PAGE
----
Saving Mumbai from coming to halts

by Basudha Das, TERI | The Energy and Resources Institute
Thursday, 11 December 2014 04:41 GMT

* Any views expressed in this opinion piece are those of the author and not of Thomson Reuters Foundation.

Non-motorized transport facilities should be encouraged in Mumbai for a smooth traffic flow

 

Mumbai, the city which never sleeps, can also be termed as the city where the traffic never comes to a halt.

The business capital of India is experiencing major traffic problems and is being choked by congestion even though public transit represents more than 60 per cent of the motorized transport modal share. Mumbai and the metropolitan region around it has been growing seamlessly, with its total population expected to touch 44 million in 2052 even as the resources to service the burgeoning masses remain more or less stagnant.

Mumbai has enjoyed strong public transport services since the 19th century. The city's railway system – the ‘local’ – often hailed as the city’s lifeline, covers 319 km, services more than 7.6 million people every day and has the highest passenger density in the world. The Brihanmumbai Electric Supply and Transport is the world’s largest public transport body catering to more than 3.5 million passengers daily over 365 routes. 

But like other metros, public transport system in Mumbai is overburdened and challenged with an ever-increasing demand. The rising prosperity of the middle class and the continuing migration has added to the problems of the already crippled transport infrastructure of Mumbai.

While the road and rail length and the fleet capacity of the public transport have remained stagnant over the years, there has been a significant increase in the number of private vehicles on the roads of Mumbai. Around 450 new vehicles are registered in Mumbai every day, much lesser than Delhi’s 1,335, but large enough to choke the erstwhile efficient transport system.

“The rail-based transport system consisting of suburban rail and newly introduced metro and mono rail would cater the major transport needs of the city. These modes are sustainable. In addition to this, provisions of adequate facilities for growth of non-motorized transport are also very essential for accessible and sustainable transport systems,” says Mr Shri Prakash, Distinguished Fellow, TERI.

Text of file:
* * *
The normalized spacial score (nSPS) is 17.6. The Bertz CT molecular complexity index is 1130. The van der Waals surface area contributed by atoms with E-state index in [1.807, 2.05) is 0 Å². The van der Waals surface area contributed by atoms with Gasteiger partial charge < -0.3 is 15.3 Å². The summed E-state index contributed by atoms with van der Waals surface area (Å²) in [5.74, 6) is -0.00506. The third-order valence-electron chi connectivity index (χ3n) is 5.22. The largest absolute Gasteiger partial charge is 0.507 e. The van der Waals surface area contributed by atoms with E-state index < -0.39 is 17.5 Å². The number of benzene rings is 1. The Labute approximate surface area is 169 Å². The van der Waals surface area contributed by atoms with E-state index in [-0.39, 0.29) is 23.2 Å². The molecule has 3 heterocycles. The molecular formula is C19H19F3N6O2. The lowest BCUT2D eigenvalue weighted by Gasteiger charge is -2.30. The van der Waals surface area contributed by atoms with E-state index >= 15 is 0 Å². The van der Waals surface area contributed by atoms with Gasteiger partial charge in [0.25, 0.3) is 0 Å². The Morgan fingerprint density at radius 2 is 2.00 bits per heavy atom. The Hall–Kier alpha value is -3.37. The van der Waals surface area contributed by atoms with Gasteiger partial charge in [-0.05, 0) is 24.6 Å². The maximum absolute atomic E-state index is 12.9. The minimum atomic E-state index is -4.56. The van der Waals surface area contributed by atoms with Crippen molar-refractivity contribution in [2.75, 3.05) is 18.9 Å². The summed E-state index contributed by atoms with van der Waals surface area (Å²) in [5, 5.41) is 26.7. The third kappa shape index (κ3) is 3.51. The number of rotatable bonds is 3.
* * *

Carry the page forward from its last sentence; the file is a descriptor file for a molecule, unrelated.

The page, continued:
The Government of Maharashtra and the Indian Railways are planning to initiate an ‘integrated multi-nodal transport body’ to get rail, air and water transport agencies together for better co-ordination and faster services.

Mumbai also lacks public bike-share schemes. Even the Bus Rapid Transport Systems (BRTS) are not in place, despite having an efficient bus system.

The city has been making investments in building new infrastructure like new roads, flyovers, bypasses, etc., but there has been little improvement in the traffic situation in the city. The city has actively responded to these pressures and problems by augmenting/introducing new public transport systems like mono rail, metro rail systems, etc. But experts feel an efficient and sustainable system is needed to have a long-term solution.

Sustainable Transport facilities

Smart or sustainable transportation system is essentially a mix of small interconnected sub-systems like local trains, monorail, metro rail, catamarans. In short, the authorities should explore all possible means of transport to offer faster and more reliable connectivity to the age-old suburban railway system.

“For sustainable solutions, we should increase provisions of public transport with simultaneous measures for discouraging the use of personal mechanised transport. For a better public transport network, we need investment in creating infrastructure and also immediate implementation of new modes of transport,” says Prakash.

Also, the system should also help build mechanisms that are more safe and secure, he adds. With a very high number of accidental deaths because of road or rail accidents, advanced communication networks are required.

Transportation is an essential human activity and will continue regardless of the state of the transportation infrastructure. Although the current transportation system has served the city well for over the years, it is imperative to upgrade the system to a more sustainable one and meet the growing demands of the ever-growing and never sleeping city.

NOTE: TERI is organizing its third and last Regional Dialogue in Mumbai which is on Sustainable Urban Transport and Solid Waste Management in Mumbai. The dialogues are been organized in the run up to Delhi Sustainable Development Summit to be held in February 2015